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Four-point draft flayed
Published on 31 Oct. 2010 12:54 AM IST
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Criticizing the 4-point draft submitted to the prime minister Manmohan Singh by Naga civil societies, GPRN/NSCN “kilonser” Y. Wangtin Naga said while Naga civil societies’ appeal to Indian government agencies for release of Naga political prisoners was appreciable, organizing a rally “in support of NSCN (I-M)’s political talk was nothing but re-painting the colour of Naga Hoho and NSCN (I-M) nexus”.
In a statement, he asserted that the Naga “political movement” was a collective issue and therefore no faction could claim to be the mandatory body.
He said no faction was superior than the other and that Nagas could not be part of any group holding talks with the Centre “without unanimity among the Nagas, be it over ground or National political groups”. “Nagas cannot be the part of IM’s talk as longer they continue their hidden business with GoI without unanimity among the Nagas, be it over ground or National political groups,” he stated. Naga independence of 14th August 1947, plebiscite of 1951 and uniqueness of Naga political history and situation were not NSCN (I-M)’s “private properties” as it was the political history of the Nagas which protects their political rights “from occupational forces”, Wangtin said.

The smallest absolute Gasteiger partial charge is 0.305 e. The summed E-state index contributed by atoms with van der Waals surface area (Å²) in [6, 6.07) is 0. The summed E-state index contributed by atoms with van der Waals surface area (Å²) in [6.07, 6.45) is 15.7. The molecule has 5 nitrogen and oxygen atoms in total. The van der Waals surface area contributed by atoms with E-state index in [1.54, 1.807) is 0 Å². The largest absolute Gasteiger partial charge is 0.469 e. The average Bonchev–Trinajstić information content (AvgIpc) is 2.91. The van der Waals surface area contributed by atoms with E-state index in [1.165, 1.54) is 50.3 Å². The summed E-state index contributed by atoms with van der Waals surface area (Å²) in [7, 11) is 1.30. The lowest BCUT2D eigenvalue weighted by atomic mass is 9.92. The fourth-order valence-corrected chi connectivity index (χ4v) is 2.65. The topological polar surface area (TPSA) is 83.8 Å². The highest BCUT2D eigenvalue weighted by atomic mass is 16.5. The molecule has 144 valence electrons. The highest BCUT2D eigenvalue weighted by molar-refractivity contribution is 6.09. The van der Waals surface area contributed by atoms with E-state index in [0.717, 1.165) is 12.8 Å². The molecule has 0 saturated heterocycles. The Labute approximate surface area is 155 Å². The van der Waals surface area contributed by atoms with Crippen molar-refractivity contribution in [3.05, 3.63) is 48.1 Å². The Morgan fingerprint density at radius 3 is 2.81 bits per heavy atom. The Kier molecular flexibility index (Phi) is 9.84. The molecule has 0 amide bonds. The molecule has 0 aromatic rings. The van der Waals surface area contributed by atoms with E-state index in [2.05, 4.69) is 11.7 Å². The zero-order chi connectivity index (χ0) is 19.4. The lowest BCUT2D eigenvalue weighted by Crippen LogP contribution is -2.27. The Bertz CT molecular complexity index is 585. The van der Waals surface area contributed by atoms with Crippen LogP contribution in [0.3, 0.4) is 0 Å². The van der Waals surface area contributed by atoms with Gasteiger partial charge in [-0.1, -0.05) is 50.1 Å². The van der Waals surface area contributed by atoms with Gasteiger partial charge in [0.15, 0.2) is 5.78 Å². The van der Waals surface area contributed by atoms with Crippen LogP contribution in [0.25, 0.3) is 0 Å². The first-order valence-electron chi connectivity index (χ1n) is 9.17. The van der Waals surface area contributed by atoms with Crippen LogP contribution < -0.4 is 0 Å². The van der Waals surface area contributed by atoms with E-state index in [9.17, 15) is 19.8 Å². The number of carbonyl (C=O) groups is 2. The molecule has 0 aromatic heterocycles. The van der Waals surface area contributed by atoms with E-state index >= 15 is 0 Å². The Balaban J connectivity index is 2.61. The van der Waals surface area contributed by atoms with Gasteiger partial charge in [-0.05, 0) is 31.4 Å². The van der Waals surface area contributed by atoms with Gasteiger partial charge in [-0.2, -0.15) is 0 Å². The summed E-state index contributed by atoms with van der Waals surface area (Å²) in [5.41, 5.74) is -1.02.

Also criticizing a statement made by Naga Hoho president Keviletuo Kiewhuo on SS Khapalang’s identity that appeared in local dailies October 27, he questioned Keviletuo as to when Khaplang refused inclusion in the ongoing dialogue, and from whom he (Keviletuo) learnt that Khaplang was a Myanmar citizen. “Naga Hoho and its officials should not be the confused people,” Wangtin said. He alleged that Nagas of present Nagaland state, particularly advance tribes, betrayed Khaplang and “his people” by accepting “Indian State” through “betrayal” 16-point agreement 1963.
He termed the16-point agreement as a “great blunder” subjected to be political analysis, and said Nagas could have achieved sovereignty by now if Nagas (advance tribe) had not signed the agreement.
While leaders of Nagas of Nagaland forgot their solemn pledge that “neither Nagas of Indian site nor the Nagas of Myanmar occupation should accept imposed states from both the occupational countries,” Khaplang and his people still firmly stood on the pledge, Wangtin added.

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